SYRACUSE — A starry Saturday night in Syracuse still witnessed a Storm that raged inside the Huntington Street Bar & Grill.
Playing in front of a healthy team of Stormtroopers, hard rock band Like A Storm weathered a 10-song set that only furthered the love affair of the band’s adoring fan base and extended a hand to those new to the scene. In a new concept to the normally laid back vibe at the bar, Like A Storm not only owned the stage, but may have enticed the city to have the boys back for another round.
While Like A Storm, which hails from New Zealand, have played Syracuse before, taking the floor at Duffy’s as well as personal dates for house shows, the band admitted to enjoying Saturday night’s vibe. A good sized crowd – said to have been sold out but likely numbered no more than 200 at best – still had the feel of a large club atmosphere as the band paraded through ‘Chemical Infatuation’ in its opener. A mid-set acoustic two-fer of ‘Galaxy’ and ‘Southern Skies’ not only allowed the band to show off its talents unplugged, but also personalize with the crowd.
As the band was coerced into their staple cover of AC/DC’s ‘TNT’, the already attentive crowd really began to show life. Local show promoter James Roe was then asked to come on stage to accompany vocals to Alice In Chains’ ‘Man In The Box’, which he sheepishly then aggressively joined lead guitarist Matt Brooks on backing vocals.
Like A Storm ended the night with fan favorite ‘Enemy’, which even the passive fan couldn’t help pumping fists to as the night begrudgingly came to a close. Lead vocalist Chris Brooks commandeered the didgeridoo one last time and gave the regional signal the Storm had officially passed.
What set the concert apart was the tone in which the band held the stage, and the audience of adoring fans. More than willing to interact between songs, even tuning problems from Matt’s guitar lent a chance for Chris to poke fun at his brother’s “less than professional” moment. Even oldest brother Kent, who played bass but looked comfortable out of the bright light, couldn’t help but get in on the fun.
“We never expected anything like this,” Kent said while taking a seat on the stairs behind the bar. Kent couldn’t finish his sentence before a handful of young ladies asked for autographs, but went directly back into his statement, “Our fans are very loyal. They all know each other, and they all go to the shows. They pop up all over the place. Denver, Chicago, New Jersey. They all converged here. It is a mindset.”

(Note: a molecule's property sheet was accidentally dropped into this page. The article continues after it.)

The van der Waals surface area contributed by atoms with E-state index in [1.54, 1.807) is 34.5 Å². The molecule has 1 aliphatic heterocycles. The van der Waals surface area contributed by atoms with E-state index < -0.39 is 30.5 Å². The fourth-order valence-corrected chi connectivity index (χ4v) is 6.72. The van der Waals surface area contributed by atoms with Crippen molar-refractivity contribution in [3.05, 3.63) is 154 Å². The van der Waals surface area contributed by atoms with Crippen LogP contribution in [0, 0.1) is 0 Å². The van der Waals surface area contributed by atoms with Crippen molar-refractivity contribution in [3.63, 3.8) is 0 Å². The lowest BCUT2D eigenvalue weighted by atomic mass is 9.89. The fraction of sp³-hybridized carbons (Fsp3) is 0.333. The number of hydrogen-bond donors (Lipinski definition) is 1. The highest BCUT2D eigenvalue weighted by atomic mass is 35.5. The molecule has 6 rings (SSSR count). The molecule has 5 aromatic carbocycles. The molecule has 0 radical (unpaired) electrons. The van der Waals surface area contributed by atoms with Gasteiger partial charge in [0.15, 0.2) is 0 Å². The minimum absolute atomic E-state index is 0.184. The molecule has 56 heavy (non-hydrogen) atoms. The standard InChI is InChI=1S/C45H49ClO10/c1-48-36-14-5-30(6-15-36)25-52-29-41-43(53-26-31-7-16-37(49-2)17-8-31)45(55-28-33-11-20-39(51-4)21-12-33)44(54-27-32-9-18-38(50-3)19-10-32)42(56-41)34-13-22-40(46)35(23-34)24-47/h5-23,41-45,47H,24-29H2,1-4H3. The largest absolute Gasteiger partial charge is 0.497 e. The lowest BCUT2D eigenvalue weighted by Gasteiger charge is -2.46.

The engaging and extremely personable nature of the trio, as well as traveling drummer Roye Robley, who is from nearby Hammond, make evident the reasoning why fans flock from all around as proud Stormtroopers.
“They are genuine, absolutely talented, kind-hearted, they take time with their fans…I’m going to cry,” said Julie Witkowski, who traveled from New Lenox, Ill., to see the show with friends Angie Jenkins and Andi Dalpolo. Jenkins couldn’t help herself as Kent signed her shirt, “I’m not going to lie. They are extremely hot. And they are genuine. Just the real deal.”
While not completely apart from those sentiments, Lisa Tobin and her husband, Chris, paid Syracuse a visit via Oak Park, Mich., just outside Detroit. While Lisa stepped outside just after the end of the show, Chris volunteered to help tear down the equipment so the band could mingle with the fans.
“We saw them play with Shinedown in 2010, and after we saw them at a house show, it’s been on since then,” stated Lisa, who has hosted Like A Storm for a house show at their place and has been hooked ever since. “In the last two weeks, we have seen them at two house shows and three plugged in shows. There is something about these guys, they get it. They aren’t like other rocks stars, these guys actually care about their fans as real people. They are like family to us.”
Robley, who was a fan of the group, got his break during a house show jam that blossomed into a double tour gig that had Like A Storm tour nationally with Creed earlier this year.
“We were just jamming out a little bit, I thought nothing of it,” Robley said. “They sent me a Facebook message asking if I would do some summer shows with them. I guess they had a falling out with their drummer, so I said OK. Next thing I know I’m doing shows on tour for three weeks ahead of Creed. That’s pretty awesome.
“I was doing some orchestral pit work and was pretty busy, but here I am.”
The band are eager their new album, “Chaos Theory”, should drop sometime this week after some technical glitches held up its original release date from last month. Kent Brooks feels the album really had a pace and feel that reaches a broad spectrum of audience, but doesn’t lose its integrity. Just don’t ask him to pick an essential track from the new record.
“Aw man, that’s a really good question, I don’t know,” smiled Kent about the essential track. “I really love them all. I know that might be cliché, but I really do. We decided 100 percent the songs we wanted to make. I really like how the songs have meaning. If I had to pick one, ‘Nothing Remains’ was the first song we wrote for the new batch. That’s when we felt like we were doing something exciting.”
Opening the night was an energetic acoustic set from local artist Easton West, who dedicated a handful of his songs to life’s experiences as well as those who have served our country.
For more information on the band, including information on how to book a private concert at your home or venue, visit likeastorm.com.